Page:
# prepare data for training and train models test_size = 0.3 train_index = sample(seq(1, nrow(bank)),size = (1 - test_size)*nrow(bank) ,replace = F) train = bank[train_index,] test = bank[-train_index,] #train models using mlr... trainTask <- mlr::makeClassifTask(data = train, target = "y") testTask <- mlr::makeClassifTask(data = test, target = "y") mlr::configureMlr() # this line is needed when using mlr without loading it (mlr::) task = mlr::makeClassifTask(data = train, target = "y") lrn = mlr::makeLearner("classif.randomForest", predict.type = "prob") rf = mlr::train(lrn, task) #... or train models using caret... # setting caret cross validation, here tuned for speed (not accuracy!) fitControl <- caret::trainControl(method = "cv",number = 2,classProbs=TRUE) # mnl model using glmnet package mnl = caret::train(y ~.,data = train, method = "glmnet",trControl = fitControl) ## Warning in load(system.file("models", "models.RData", package = "caret")): ## strings not representable in native encoding will be translated to UTF-8 #... or train models using h2o... h2o::h2o.init() ## Warning in h2o.clusterInfo(): ## Your H2O cluster version is too old (3 months and 27 days)! ## Please download and install the latest version from http://h2o.ai/download/ h2o::h2o.no_progress() h2o_train = h2o::as.h2o(train) h2o_test = h2o::as.h2o(test) gbm <- h2o::h2o.gbm(y = "y", x = setdiff(colnames(train), "y"), training_frame = h2o_train, nfolds = 5) #... or train models using keras. x_train <- as.matrix(train[,-1]); y=train[,1]; y_train <- keras::to_categorical(as.numeric(y)-1); `%>%` <- magrittr::`%>%` nn <- keras::keras_model_sequential() %>% keras::layer_dense(units = 16,kernel_initializer = "uniform",activation = 'relu', input_shape = NCOL(x_train))%>% keras::layer_dense(units = 16,kernel_initializer = "uniform", activation='relu') %>% keras::layer_dense(units = length(levels(train[,1])),activation='softmax') nn %>% keras::compile(optimizer='rmsprop',loss='categorical_crossentropy',metrics=c('accuracy')) nn %>% keras::fit(x_train,y_train,epochs = 20,batch_size = 1028)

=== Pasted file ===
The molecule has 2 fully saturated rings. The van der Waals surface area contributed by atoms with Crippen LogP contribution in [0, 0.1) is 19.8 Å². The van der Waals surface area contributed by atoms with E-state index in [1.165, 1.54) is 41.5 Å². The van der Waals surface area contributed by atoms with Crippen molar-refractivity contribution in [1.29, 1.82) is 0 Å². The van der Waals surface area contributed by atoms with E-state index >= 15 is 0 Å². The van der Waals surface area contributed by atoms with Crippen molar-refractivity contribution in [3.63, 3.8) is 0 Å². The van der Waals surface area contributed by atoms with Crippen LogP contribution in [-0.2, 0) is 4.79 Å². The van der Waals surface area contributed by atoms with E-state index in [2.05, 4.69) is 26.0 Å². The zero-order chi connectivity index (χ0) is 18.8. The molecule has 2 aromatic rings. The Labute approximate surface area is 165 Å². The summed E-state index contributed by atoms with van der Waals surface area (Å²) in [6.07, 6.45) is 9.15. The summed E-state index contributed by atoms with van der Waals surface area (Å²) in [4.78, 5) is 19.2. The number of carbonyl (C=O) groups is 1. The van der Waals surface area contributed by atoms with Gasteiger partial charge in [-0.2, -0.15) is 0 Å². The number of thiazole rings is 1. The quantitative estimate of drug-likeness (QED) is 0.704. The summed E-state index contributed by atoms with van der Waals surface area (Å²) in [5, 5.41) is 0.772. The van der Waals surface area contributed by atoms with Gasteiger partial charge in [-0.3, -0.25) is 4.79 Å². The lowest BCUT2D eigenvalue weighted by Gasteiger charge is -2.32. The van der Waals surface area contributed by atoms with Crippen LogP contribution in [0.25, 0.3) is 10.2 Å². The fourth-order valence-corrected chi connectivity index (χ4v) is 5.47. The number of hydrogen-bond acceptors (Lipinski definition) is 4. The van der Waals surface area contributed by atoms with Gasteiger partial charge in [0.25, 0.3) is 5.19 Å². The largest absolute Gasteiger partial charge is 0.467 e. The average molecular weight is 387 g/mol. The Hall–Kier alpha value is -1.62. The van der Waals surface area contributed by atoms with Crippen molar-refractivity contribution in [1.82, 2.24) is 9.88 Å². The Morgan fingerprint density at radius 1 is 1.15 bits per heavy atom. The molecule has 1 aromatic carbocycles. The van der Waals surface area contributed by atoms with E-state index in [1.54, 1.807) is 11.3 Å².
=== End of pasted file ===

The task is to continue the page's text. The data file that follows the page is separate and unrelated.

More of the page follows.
Ok, we’ve generated some predictive models. Now, let’s prepare the data for plotting! We will focus on explaining to our marketing colleagues how good our predictive model works and how it can help them select customers for their term deposit campaign.